In the transparent silence of night,

Six poems by Irina Odoevtseva: three from the collection A Russian cultural revival: a critical anthology of émigré literature before 1939, edited and translated by Temira Pachmuss (1981); two from the collection Modern Russian poetry: an anthology with verse translations, edited and translated by Vladimir Markov and Merrill Sparks (1966); and one translated by Maria Rubins from the book Twentieth-Century Russian Poetry: Reinventing the Canon, edited by Katharine Hodgson, Joanne Shelton, and Alexandra Smith (2017).


“I can’t forgive myself —
Though the others I’ve forgiven all —
That in your pernicious fate
I changed nothing,
Helped you in no way,
Failed to protect you from death.

All that your soul requested,
All that it loved here…
I was unable. I could not.

So little warmth on the earth,
So much coldness — and evil!

It seems early to die,
Although there’s nothing to live for,

Nothing and no one.
A surrounding, shoreless ocean
Of my despair —
Despair triumphant.

My tears — not water and salt,
But tears of a widow — blood and pain.

It’s frightening to be alone
But still more frightening — to be with others —
In this gyration of nonsense —
More frightening. More unbearable.

In the transparent silence of night,
Resound, barely audible,
Poems you dictated before death.

Tenth wave of despair.
Darkness.
And a lapse into unconsciousness —
Till tomorrow.”

Source: A Russian cultural revival: a critical anthology of émigré literature before 1939, edited and translated by Temira Pachmuss (1981)


“The heart of another (yours, reader?
Yours, dreamer?
Yours, stranger?)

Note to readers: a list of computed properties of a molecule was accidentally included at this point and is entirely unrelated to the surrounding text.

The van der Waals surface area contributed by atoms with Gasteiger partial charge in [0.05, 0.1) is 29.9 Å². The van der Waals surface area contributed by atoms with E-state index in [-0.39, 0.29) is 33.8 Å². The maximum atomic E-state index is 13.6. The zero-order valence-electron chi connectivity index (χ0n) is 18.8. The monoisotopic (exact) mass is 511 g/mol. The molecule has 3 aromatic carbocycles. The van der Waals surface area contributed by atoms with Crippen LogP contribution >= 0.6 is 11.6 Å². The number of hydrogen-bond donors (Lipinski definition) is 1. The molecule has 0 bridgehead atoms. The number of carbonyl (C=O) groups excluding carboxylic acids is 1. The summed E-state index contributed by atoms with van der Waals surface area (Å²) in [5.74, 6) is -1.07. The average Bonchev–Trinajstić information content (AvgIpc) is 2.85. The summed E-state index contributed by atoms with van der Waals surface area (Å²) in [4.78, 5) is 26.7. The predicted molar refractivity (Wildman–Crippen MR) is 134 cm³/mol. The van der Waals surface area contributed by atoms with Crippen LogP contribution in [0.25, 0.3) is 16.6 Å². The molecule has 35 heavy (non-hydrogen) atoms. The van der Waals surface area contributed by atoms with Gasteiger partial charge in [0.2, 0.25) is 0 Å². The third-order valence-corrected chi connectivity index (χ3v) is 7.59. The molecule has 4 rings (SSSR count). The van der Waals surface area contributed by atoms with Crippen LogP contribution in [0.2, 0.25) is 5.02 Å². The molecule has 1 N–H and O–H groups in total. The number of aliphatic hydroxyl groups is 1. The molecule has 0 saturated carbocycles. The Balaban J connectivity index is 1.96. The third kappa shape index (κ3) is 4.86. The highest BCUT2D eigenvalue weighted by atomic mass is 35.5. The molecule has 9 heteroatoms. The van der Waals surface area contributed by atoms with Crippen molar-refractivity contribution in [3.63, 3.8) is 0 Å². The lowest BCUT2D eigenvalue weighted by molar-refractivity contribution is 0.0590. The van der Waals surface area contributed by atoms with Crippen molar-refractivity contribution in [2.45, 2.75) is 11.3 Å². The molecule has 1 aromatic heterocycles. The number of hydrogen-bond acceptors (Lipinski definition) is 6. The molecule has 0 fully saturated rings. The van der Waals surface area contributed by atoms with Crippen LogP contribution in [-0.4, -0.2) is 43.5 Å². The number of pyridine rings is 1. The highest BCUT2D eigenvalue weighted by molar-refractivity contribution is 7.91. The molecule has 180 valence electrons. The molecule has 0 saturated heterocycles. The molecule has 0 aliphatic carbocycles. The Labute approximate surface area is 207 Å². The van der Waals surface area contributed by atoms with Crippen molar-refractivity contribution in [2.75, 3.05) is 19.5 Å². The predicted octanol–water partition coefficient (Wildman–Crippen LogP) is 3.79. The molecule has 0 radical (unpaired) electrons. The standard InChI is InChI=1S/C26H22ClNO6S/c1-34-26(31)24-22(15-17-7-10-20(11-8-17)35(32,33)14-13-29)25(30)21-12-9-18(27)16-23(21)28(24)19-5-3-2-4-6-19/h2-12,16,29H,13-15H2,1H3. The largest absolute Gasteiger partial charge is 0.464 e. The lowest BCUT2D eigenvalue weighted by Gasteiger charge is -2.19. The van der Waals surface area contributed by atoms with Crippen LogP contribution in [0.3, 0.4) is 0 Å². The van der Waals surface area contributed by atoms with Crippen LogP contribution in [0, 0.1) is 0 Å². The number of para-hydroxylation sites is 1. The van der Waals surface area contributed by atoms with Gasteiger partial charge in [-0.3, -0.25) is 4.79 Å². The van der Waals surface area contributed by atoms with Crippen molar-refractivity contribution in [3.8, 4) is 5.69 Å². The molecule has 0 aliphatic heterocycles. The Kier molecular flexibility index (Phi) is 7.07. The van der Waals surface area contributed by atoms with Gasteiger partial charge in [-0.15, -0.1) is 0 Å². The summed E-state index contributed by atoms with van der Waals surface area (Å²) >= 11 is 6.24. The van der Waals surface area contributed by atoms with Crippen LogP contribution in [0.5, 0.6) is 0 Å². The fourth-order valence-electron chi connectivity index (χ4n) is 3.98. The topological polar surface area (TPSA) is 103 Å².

Beats in my breast,
Growing heavier, more unrhythmical,
Night and day and even in sleep,
Repeating over and over —
Something I don’t understand.

On the wall, the floor, the window —
Silvery moonlight flecks;
And the ringing nightingale song
Of full moon delirium,
Swarthy mugs in the mirrors,
And enchanting, delicate faces —
Blur in the trembling of moon,
Though these are my own reflection,
None resemble me,
But beyond, in the mirrors, like a backdrop,
Terror scatters in sparks.

— Help me! Help!
Far away on the Island of Crete
A labyrinth, a bloodthirsty Minotaur,
And Ariadne’s guiding thread.
There are other threads too —
They will lead you to me —
Seek, oh seek them out!”

Source: A Russian cultural revival: a critical anthology of émigré literature before 1939, edited and translated by Temira Pachmuss (1981)


“Asleep and wide-awake
I live in utter joy.
— I.O.

In an alien land,
An alien family,
An alien auto…
Why am I here?..

Well yes, of course, even
I Once had My land,
My home,
My family,
And my very own black poodle Krak.

All this is true.
But then
When February thunder crashed —
Destruction
and collapse,
A refugees grief and
Seas, no, oceans of tears…
And the fatal question
Why didn’t we stay at home?
By now just a bore — this story
Of us.
Crushed under history’s wheels.
It’s useless to recall
What was. It was, now it’s past,
Overgrown
With weeds of oblivion…

The crystal air of the Pyrenees.
Still more rashly, tenderly
Sighs my heart,
Three thousand meters high,
Where the snow is heavenly blue
Life seems magically new
As when I was nineteen
On the banks of the Neva.

From the cliffs an eagle silently